Compare the pair – same location in the southern hemisphere, same British colonial roots and same military heritage. However, one is a continent and the other is a land mass, one is home to the Kangaroo and red dirt whilst the other is home to sheep and rolling green hills as far as the eye can see.

Australia and New Zealand often find themselves tangled in the misconception that they are one and the same and whilst we share several commonalities, a comparative lens will also show our many differences.

Given the fact that both countries are hot list destinations for migration, we are particularly intrigued about the characteristics which define and distinguish our immigration system from that of the New Zealand migration system – as more often than not the decision to choose which country to migrate to is dependent on the immigration system itself.

Touring the Available Visas

Below we have mapped out a list of the visa types available and most popular for the purposes of both temporary and permanent residence.*

Items table

* Please note this is a basic comparison of immigration programs between New Zealand vs Australia work visa programs. To assess your individual case, have a chat to one of our consultants.

What is clear from the abovementioned table is that the similarities between Australia and New Zealand are not simply limited to their heritage but also reflected through some of their administrative processes which include the structure of the visa streams and pathways.  Most Australian visa streams have a New Zealand counterpart.  Whilst there are similarities, we do note a distinct difference in processing behaviour and access to information.

Familiar Territory

In order for us to make a true and genuine comparison between the two systems, it is necessary that we explore the nuances of a single visa category against its Australian and New Zealand counterparts.

Given the turbulent and evolving nature of Temporary Work Visas in Australia, it would be interesting to see whether the sea of changes that have occurred make it more or less distinct from its New Zealand equivalent.

Temporary Work Visas

Temporary Skilled Shortage Visa (Subclass 482)

  • Must have an employer who is a standard business sponsor providing you a job offer
  • The job offer must be for a full-time position
  • Job must be on the Skilled Occupation List
  • Must be paid at least minimum wage or at least $53,900 AUD or market salary
  • The Applicant must have the work experience and education required to fill the role
  • The company must not be able to find an Australian to fill the role (Labour Market Testing)
  • After three years, the applicant may be able to apply for a permanent visa by way of Employer Nomination Scheme
  • Visa duration is up to 2 years (STSOL) or 4 years (MLTSSL)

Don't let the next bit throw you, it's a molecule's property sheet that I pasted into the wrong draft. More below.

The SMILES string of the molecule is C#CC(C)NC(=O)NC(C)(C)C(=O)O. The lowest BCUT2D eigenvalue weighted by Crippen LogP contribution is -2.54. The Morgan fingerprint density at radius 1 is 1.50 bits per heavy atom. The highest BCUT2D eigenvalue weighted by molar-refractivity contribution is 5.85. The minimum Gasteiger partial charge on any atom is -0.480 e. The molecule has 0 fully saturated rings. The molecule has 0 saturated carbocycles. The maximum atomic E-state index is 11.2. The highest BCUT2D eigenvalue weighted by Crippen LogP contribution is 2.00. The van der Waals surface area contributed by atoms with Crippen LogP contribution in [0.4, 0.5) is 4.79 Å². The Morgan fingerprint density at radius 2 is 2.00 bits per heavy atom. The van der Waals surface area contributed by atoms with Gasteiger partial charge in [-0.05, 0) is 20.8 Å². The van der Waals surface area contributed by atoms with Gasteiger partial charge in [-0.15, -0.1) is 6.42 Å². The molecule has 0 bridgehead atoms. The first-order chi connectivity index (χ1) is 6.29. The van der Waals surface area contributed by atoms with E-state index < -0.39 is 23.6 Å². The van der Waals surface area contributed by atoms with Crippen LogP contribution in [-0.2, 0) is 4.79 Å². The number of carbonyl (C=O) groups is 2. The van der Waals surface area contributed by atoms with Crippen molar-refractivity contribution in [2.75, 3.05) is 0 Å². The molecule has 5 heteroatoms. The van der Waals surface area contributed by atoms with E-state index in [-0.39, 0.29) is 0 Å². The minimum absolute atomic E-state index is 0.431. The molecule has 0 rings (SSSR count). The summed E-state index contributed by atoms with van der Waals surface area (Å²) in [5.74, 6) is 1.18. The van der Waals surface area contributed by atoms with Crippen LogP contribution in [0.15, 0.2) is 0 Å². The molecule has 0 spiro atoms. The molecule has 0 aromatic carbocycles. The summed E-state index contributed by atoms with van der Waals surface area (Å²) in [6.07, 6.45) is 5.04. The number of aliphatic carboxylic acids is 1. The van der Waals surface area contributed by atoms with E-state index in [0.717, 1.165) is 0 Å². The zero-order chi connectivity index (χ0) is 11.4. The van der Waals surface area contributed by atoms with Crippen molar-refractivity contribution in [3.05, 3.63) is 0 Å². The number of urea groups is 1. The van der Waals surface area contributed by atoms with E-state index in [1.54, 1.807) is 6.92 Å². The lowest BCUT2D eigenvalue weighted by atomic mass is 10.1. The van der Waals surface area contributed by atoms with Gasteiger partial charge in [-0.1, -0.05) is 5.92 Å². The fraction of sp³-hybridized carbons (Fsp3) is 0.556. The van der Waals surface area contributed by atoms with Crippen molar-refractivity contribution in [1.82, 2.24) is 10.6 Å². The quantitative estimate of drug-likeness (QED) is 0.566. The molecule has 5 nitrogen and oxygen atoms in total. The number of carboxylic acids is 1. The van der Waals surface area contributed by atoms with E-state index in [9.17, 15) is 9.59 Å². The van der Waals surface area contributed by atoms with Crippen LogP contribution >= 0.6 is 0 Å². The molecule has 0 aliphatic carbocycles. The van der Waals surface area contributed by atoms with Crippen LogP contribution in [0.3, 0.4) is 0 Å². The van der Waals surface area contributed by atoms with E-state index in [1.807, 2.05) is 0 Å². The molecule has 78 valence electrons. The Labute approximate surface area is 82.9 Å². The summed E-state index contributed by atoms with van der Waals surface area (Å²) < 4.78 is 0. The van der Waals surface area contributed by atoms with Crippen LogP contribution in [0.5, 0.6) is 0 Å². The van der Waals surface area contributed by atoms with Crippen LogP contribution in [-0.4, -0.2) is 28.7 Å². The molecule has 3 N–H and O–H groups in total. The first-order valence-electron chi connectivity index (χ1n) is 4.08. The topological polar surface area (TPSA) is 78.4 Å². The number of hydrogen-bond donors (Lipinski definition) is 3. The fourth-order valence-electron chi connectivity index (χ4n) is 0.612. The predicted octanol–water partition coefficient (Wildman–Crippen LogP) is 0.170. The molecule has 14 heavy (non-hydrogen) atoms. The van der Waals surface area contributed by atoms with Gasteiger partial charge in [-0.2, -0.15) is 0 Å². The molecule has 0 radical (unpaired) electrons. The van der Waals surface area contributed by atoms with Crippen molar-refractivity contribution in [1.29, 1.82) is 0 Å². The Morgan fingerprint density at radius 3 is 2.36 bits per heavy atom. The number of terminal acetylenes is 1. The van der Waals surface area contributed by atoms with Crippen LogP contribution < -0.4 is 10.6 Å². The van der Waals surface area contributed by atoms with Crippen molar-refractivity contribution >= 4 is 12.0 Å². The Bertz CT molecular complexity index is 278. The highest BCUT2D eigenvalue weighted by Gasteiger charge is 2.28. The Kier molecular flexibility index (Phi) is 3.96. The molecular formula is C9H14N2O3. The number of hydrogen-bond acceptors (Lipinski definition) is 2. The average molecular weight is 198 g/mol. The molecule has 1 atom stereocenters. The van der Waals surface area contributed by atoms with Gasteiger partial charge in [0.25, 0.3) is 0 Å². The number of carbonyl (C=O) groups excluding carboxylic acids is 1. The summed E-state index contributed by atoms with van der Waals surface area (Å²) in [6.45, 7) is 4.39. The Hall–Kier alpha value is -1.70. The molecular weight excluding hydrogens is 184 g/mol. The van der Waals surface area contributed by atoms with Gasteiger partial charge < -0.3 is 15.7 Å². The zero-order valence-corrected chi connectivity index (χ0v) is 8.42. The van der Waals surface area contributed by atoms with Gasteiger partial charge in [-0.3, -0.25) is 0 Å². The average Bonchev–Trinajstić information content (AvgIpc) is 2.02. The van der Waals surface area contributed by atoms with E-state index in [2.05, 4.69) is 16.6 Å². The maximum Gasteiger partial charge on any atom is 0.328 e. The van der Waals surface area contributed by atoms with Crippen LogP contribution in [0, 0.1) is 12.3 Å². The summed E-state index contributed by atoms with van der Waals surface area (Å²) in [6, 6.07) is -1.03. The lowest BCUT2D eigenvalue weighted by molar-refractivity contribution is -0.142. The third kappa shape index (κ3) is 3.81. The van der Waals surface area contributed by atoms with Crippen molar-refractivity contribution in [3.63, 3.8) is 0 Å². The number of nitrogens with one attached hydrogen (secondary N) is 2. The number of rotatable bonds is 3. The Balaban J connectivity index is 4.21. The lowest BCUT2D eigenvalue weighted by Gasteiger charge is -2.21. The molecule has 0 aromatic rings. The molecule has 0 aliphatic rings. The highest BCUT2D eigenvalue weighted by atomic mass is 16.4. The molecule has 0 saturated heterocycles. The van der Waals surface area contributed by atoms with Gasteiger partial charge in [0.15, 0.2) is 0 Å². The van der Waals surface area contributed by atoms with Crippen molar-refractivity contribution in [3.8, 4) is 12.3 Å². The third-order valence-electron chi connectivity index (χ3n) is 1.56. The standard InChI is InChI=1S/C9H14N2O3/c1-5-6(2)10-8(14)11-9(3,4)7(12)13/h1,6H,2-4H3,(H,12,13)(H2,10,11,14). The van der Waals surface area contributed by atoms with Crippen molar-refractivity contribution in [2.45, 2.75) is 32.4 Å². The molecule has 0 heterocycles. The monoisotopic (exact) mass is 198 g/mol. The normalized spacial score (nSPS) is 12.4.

• Applicants can include family members (de facto/spouse partner and children) with their visa application
  • Visa Application Charge (Main Applicant): AUD1,265 (STSOL) or AUD2,645 (MLTSSL)

Essential Skills Work Visa

  • No New Zealand citizens or residents are available to do the job
  • No minimum wage requirement however the salary offered must meet that of the market rate or industry standard
  • The position must be full time
  • The profession must be on the Essential Skills In Demand Lists; or
  • The company must have attempted to find a New Zealand employee to fill the role
  • The Applicant must have the work experience and education required to fill the role
  • Visa duration is generally 1-5 years in length depending on the occupation
  • Visa Application Charge: NZD495*

Through an analysis of Australia’s Subclass 482 Temporary Work Visa and New Zealand’s equivalent Essential Skills Work Visa what is clear that a point at which Australia and New Zealand differ is in both their approach and response to migration.  New Zealand houses a migration system that works on actively enabling and enlisting in foreign workers to meet the skill shortages.  This is evident in the more liberal age requirement of 55 and the qualification validation requirements. This is in stark contrast to Australia, who through rebuilding, renovations and restorations of its skilled work visa programs has established some hefty red tape.  It is now harder to secure temporary visas for skilled workers and employers need to look for local workers first.

The trends and nuances of the Australian and New Zealand migration systems reflect the overall fundamental demand of each respective country. New Zealand clearly harbours a nation-wide demand for foreign workers and is welcoming of this help. In stark contrast, Australia’s demand for foreign workers has most recently been displaced from the now overpopulated metro and suburban areas to the regional locations where the drought continues.

All in All, whichever country you are thinking of for your migration goal we know both and will be able to help you, contact one of our consultants today on +61 2 8234 8400 or